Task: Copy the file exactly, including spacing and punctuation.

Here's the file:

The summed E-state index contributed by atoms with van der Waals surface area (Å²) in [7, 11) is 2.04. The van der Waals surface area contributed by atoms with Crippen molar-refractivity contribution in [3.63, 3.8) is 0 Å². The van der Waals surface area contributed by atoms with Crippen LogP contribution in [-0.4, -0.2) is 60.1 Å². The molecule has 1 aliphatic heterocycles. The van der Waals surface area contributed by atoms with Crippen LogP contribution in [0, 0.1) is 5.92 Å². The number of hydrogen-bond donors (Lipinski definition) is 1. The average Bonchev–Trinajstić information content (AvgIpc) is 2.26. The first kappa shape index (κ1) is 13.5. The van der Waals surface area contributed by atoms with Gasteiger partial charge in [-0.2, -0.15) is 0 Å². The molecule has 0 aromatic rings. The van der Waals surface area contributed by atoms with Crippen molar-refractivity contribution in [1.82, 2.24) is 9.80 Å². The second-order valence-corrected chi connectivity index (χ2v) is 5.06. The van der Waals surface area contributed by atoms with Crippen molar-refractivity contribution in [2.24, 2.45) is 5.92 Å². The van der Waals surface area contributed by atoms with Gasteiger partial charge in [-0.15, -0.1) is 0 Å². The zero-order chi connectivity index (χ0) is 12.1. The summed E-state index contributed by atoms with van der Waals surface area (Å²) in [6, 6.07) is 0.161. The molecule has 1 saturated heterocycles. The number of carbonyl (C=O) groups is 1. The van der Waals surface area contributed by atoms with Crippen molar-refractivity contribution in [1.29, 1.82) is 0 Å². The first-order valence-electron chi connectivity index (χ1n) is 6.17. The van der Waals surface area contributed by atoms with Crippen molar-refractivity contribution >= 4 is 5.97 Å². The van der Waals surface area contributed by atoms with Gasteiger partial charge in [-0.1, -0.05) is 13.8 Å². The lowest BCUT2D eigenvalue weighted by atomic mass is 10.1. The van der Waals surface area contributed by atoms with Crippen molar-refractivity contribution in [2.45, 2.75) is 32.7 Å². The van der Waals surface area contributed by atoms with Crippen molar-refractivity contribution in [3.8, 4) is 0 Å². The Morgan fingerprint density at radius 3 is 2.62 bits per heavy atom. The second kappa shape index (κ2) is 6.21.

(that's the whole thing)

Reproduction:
The summed E-state index contributed by atoms with van der Waals surface area (Å²) in [7, 11) is 2.04. The van der Waals surface area contributed by atoms with Crippen molar-refractivity contribution in [3.63, 3.8) is 0 Å². The van der Waals surface area contributed by atoms with Crippen LogP contribution in [-0.4, -0.2) is 60.1 Å². The molecule has 1 aliphatic heterocycles. The van der Waals surface area contributed by atoms with Crippen LogP contribution in [0, 0.1) is 5.92 Å². The number of hydrogen-bond donors (Lipinski definition) is 1. The average Bonchev–Trinajstić information content (AvgIpc) is 2.26. The first kappa shape index (κ1) is 13.5. The van der Waals surface area contributed by atoms with Gasteiger partial charge in [-0.2, -0.15) is 0 Å². The molecule has 0 aromatic rings. The van der Waals surface area contributed by atoms with Crippen molar-refractivity contribution in [1.82, 2.24) is 9.80 Å². The second-order valence-corrected chi connectivity index (χ2v) is 5.06. The van der Waals surface area contributed by atoms with Crippen molar-refractivity contribution in [2.24, 2.45) is 5.92 Å². The van der Waals surface area contributed by atoms with Gasteiger partial charge in [-0.15, -0.1) is 0 Å². The zero-order chi connectivity index (χ0) is 12.1. The summed E-state index contributed by atoms with van der Waals surface area (Å²) in [6, 6.07) is 0.161. The molecule has 1 saturated heterocycles. The number of carbonyl (C=O) groups is 1. The van der Waals surface area contributed by atoms with Crippen molar-refractivity contribution in [1.29, 1.82) is 0 Å². The first-order valence-electron chi connectivity index (χ1n) is 6.17. The van der Waals surface area contributed by atoms with Crippen molar-refractivity contribution >= 4 is 5.97 Å². The van der Waals surface area contributed by atoms with Gasteiger partial charge in [-0.1, -0.05) is 13.8 Å². The lowest BCUT2D eigenvalue weighted by atomic mass is 10.1. The van der Waals surface area contributed by atoms with Crippen molar-refractivity contribution in [2.45, 2.75) is 32.7 Å². The van der Waals surface area contributed by atoms with Crippen molar-refractivity contribution in [3.8, 4) is 0 Å². The Morgan fingerprint density at radius 3 is 2.62 bits per heavy atom. The second kappa shape index (κ2) is 6.21.